How I stack up on the ‘BBC’ Reading List

There is a meme (re)circulating around Facebook recently.  It asks readers to look at a list of 100 books compiled by the BBC in 2003.  The BBC believes most people will have read only 6 of the 100 books here. The Facebook meme asks participants to see how their reading habits stack up.  (NOTE: This list below is a slightly different version than the original 2003 list… perhaps it has been edited for a North American audience? The original definitely had a more English slant.)

I scored 56/100 (in burgundy/bold). Not too bad, definitely above average, but still behind some of my friends and other voracious readers.  I can’t understand how anybody who has graduated high-school could have only read six. They must have not picked up a book since high school!

  1. Pride and Prejudice – Jane Austen
  2. The Lord of the Rings – JRR Tolkien
  3. Jane Eyre – Charlotte Bronte
  4. Harry Potter series – JK Rowling
  5. To Kill a Mockingbird – Harper Lee
  6. The Bible
  7. Wuthering Heights – Emily Bronte
  8. Nineteen Eighty Four – George Orwell
  9. His Dark Materials – Philip Pullman
  10. Great Expectations – Charles Dickens
  11. Little Women – Louisa M Alcott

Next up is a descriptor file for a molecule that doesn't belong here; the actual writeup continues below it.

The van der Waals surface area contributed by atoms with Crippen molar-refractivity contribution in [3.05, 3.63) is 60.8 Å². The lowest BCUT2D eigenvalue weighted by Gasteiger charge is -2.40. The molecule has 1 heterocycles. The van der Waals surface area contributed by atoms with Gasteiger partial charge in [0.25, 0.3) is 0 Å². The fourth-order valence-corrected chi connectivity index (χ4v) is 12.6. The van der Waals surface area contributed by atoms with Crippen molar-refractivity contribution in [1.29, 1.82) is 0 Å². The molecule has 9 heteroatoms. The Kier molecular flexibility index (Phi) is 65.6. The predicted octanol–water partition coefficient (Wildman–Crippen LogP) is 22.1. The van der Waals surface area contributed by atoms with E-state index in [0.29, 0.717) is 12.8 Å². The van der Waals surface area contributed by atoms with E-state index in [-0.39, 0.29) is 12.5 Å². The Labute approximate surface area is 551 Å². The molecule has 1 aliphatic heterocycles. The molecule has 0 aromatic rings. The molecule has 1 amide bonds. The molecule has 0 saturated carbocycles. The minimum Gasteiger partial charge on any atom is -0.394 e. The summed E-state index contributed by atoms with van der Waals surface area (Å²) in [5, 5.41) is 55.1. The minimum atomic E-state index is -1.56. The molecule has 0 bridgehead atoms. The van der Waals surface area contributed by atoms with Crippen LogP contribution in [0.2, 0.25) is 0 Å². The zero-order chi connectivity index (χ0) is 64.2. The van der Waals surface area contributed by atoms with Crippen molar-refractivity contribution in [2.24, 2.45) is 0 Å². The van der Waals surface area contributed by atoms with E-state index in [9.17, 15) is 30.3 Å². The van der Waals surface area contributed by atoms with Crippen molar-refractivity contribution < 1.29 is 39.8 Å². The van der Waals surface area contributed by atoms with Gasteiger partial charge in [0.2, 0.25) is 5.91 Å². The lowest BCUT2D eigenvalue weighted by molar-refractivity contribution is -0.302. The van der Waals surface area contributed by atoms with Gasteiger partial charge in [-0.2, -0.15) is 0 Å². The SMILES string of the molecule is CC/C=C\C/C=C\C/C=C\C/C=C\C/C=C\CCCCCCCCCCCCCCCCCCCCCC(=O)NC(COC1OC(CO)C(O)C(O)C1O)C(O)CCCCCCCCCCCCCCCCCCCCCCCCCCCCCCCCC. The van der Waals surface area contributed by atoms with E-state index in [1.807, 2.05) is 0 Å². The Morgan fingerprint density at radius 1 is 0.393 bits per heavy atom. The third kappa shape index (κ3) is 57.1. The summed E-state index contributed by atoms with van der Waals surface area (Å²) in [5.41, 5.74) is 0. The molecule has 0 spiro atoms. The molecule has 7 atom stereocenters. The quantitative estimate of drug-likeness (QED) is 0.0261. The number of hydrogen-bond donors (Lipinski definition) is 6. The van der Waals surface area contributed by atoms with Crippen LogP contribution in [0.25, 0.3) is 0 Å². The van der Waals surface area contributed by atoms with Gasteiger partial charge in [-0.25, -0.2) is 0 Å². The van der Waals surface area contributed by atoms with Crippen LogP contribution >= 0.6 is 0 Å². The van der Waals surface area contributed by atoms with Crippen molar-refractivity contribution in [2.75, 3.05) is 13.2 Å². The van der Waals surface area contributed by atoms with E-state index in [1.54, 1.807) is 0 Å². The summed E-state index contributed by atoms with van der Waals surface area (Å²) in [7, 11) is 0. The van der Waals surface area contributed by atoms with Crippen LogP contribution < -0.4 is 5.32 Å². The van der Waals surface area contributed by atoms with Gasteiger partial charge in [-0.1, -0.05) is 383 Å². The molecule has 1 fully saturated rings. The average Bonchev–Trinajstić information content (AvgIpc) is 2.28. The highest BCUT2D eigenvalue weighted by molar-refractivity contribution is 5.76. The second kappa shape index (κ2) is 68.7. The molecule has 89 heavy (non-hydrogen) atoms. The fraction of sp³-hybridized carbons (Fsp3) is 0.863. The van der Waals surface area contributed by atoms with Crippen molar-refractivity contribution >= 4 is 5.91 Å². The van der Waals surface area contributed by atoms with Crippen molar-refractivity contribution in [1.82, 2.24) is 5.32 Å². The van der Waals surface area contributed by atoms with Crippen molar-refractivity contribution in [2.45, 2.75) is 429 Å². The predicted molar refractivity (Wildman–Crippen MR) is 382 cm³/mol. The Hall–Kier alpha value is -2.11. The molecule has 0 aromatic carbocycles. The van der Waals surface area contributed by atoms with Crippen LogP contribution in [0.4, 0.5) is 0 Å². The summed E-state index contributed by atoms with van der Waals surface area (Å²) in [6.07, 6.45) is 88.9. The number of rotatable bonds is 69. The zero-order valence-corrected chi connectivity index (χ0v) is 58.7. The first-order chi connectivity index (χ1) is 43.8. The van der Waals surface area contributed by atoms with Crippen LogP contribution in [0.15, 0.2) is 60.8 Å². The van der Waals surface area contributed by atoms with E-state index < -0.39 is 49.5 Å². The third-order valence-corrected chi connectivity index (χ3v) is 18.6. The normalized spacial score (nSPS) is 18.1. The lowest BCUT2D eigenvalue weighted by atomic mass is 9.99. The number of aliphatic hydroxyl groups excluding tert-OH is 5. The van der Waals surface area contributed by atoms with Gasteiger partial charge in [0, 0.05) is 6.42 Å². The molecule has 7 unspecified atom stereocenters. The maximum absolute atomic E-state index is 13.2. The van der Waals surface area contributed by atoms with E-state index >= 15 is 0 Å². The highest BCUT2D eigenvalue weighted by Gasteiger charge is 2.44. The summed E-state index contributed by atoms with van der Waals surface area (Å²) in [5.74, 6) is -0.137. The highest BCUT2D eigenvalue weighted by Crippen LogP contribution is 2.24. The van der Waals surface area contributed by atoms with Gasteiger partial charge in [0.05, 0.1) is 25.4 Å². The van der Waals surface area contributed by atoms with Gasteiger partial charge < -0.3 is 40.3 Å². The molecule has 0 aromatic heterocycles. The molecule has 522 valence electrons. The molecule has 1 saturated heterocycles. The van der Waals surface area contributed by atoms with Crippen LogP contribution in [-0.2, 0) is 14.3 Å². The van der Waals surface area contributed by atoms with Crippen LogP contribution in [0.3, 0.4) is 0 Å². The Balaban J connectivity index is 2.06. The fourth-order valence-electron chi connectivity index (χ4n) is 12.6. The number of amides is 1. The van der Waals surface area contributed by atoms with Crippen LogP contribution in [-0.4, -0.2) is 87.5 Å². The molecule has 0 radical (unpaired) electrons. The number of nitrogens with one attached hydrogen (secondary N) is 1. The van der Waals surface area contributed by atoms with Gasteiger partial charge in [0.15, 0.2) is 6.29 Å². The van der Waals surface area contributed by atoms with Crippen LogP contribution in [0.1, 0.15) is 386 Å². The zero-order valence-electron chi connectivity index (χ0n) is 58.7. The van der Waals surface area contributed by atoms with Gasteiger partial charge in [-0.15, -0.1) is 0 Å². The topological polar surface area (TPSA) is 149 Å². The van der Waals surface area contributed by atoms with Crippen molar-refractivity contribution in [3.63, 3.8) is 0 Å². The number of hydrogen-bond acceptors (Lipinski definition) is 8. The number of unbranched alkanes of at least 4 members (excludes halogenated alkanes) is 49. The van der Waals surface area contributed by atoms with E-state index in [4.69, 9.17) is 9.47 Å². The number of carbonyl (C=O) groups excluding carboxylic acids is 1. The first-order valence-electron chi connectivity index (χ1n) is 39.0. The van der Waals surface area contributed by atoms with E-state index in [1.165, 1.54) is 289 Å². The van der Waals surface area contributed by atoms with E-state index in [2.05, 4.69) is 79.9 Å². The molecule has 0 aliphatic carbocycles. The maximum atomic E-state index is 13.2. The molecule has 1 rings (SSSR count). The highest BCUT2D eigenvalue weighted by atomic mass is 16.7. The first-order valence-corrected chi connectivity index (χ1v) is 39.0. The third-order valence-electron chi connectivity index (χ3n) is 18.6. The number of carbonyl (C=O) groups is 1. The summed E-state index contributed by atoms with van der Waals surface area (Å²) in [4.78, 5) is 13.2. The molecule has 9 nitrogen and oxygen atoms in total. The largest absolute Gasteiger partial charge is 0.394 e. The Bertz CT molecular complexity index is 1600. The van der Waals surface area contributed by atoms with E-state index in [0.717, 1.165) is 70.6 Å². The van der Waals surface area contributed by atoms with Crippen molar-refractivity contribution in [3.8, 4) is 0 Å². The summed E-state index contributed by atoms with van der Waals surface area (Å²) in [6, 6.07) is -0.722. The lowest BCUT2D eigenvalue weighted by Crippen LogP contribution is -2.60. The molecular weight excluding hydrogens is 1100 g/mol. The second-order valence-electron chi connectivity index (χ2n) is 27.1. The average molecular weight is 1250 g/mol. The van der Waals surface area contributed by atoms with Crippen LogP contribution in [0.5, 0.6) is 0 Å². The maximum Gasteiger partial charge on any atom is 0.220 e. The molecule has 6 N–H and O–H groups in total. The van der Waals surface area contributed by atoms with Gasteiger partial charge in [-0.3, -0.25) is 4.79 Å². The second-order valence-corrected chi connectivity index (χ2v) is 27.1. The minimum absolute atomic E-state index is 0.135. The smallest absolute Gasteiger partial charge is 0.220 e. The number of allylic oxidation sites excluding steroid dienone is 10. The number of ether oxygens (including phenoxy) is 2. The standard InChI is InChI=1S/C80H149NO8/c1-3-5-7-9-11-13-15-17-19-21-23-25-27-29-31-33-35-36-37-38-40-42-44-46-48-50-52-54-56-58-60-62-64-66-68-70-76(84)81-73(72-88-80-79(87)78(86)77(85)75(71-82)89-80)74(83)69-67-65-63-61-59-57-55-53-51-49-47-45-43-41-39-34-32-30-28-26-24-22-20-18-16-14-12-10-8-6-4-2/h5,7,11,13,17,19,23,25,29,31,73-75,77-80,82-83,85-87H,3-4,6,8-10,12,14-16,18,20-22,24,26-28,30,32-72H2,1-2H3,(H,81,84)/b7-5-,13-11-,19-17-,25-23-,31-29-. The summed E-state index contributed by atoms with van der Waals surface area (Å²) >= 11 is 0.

12. Tess of the D’Urbervilles – Thomas Hardy
  13. Catch 22 – Joseph Heller
  14. Complete Works of Shakespeare (well at least 90% of his work – thanks to my liberal arts education)
  15. Rebecca – Daphne Du Maurier
  16. The Hobbit – JRR Tolkien
  17. Birdsong – Sebastian Faulk
  18. Catcher in the Rye – JD Salinger
  19. The Time Traveler’s Wife – Audrey Niffenegger
  20. Middlemarch – George Eliot
  21. Gone With The Wind – Margaret Mitchel
  22. The Great Gatsby – F Scott Fitzgerald
  23. Bleak House – Charles Dickens
  24. War and Peace – Leo Tolstoy
  25. The Hitch Hiker’s Guide to the Galaxy – Douglas Adams
  26. Brideshead Revisited – Evelyn Waugh
  27. Crime and Punishment – Fyodor Dostoyevsky
  28. Grapes of Wrath – John Steinbeck
  29. Alice in Wonderland – Lewis Carroll
  30. The Wind in the Willows – Kenneth Grahame